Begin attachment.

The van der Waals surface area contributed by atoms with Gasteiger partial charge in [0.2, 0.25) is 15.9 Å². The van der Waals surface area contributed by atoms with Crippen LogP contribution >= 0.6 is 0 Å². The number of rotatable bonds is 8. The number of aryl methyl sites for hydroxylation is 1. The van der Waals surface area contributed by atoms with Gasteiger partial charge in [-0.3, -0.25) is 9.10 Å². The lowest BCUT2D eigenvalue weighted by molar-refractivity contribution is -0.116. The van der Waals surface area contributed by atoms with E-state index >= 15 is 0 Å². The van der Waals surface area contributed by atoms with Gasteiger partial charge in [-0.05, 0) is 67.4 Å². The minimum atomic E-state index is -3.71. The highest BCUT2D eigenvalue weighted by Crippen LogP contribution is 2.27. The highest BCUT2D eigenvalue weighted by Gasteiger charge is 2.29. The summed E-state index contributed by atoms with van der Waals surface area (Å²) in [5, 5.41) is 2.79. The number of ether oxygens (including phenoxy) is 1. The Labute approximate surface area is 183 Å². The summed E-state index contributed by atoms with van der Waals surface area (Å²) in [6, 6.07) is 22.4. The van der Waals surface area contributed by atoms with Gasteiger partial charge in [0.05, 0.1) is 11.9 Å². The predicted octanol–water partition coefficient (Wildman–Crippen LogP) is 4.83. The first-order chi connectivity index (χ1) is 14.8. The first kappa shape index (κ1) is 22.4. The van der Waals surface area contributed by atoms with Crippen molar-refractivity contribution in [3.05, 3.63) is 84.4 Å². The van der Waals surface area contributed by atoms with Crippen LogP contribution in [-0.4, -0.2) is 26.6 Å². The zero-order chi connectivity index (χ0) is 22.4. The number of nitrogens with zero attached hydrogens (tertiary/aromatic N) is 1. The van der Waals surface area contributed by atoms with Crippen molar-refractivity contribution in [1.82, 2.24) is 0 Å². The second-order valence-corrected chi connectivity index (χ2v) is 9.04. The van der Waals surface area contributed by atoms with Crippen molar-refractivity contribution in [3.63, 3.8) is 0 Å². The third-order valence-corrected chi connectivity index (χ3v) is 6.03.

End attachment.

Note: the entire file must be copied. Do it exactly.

The van der Waals surface area contributed by atoms with Gasteiger partial charge in [0.2, 0.25) is 15.9 Å². The van der Waals surface area contributed by atoms with Crippen LogP contribution >= 0.6 is 0 Å². The number of rotatable bonds is 8. The number of aryl methyl sites for hydroxylation is 1. The van der Waals surface area contributed by atoms with Gasteiger partial charge in [-0.3, -0.25) is 9.10 Å². The lowest BCUT2D eigenvalue weighted by molar-refractivity contribution is -0.116. The van der Waals surface area contributed by atoms with E-state index >= 15 is 0 Å². The van der Waals surface area contributed by atoms with Gasteiger partial charge in [-0.05, 0) is 67.4 Å². The minimum atomic E-state index is -3.71. The highest BCUT2D eigenvalue weighted by Crippen LogP contribution is 2.27. The highest BCUT2D eigenvalue weighted by Gasteiger charge is 2.29. The summed E-state index contributed by atoms with van der Waals surface area (Å²) in [5, 5.41) is 2.79. The number of ether oxygens (including phenoxy) is 1. The Labute approximate surface area is 183 Å². The summed E-state index contributed by atoms with van der Waals surface area (Å²) in [6, 6.07) is 22.4. The van der Waals surface area contributed by atoms with Gasteiger partial charge in [0.05, 0.1) is 11.9 Å². The predicted octanol–water partition coefficient (Wildman–Crippen LogP) is 4.83. The first-order chi connectivity index (χ1) is 14.8. The first kappa shape index (κ1) is 22.4. The van der Waals surface area contributed by atoms with Crippen molar-refractivity contribution in [3.05, 3.63) is 84.4 Å². The van der Waals surface area contributed by atoms with Crippen LogP contribution in [-0.4, -0.2) is 26.6 Å². The zero-order chi connectivity index (χ0) is 22.4. The number of nitrogens with zero attached hydrogens (tertiary/aromatic N) is 1. The van der Waals surface area contributed by atoms with Crippen molar-refractivity contribution in [1.82, 2.24) is 0 Å². The second-order valence-corrected chi connectivity index (χ2v) is 9.04. The van der Waals surface area contributed by atoms with Crippen molar-refractivity contribution in [3.63, 3.8) is 0 Å². The third-order valence-corrected chi connectivity index (χ3v) is 6.03.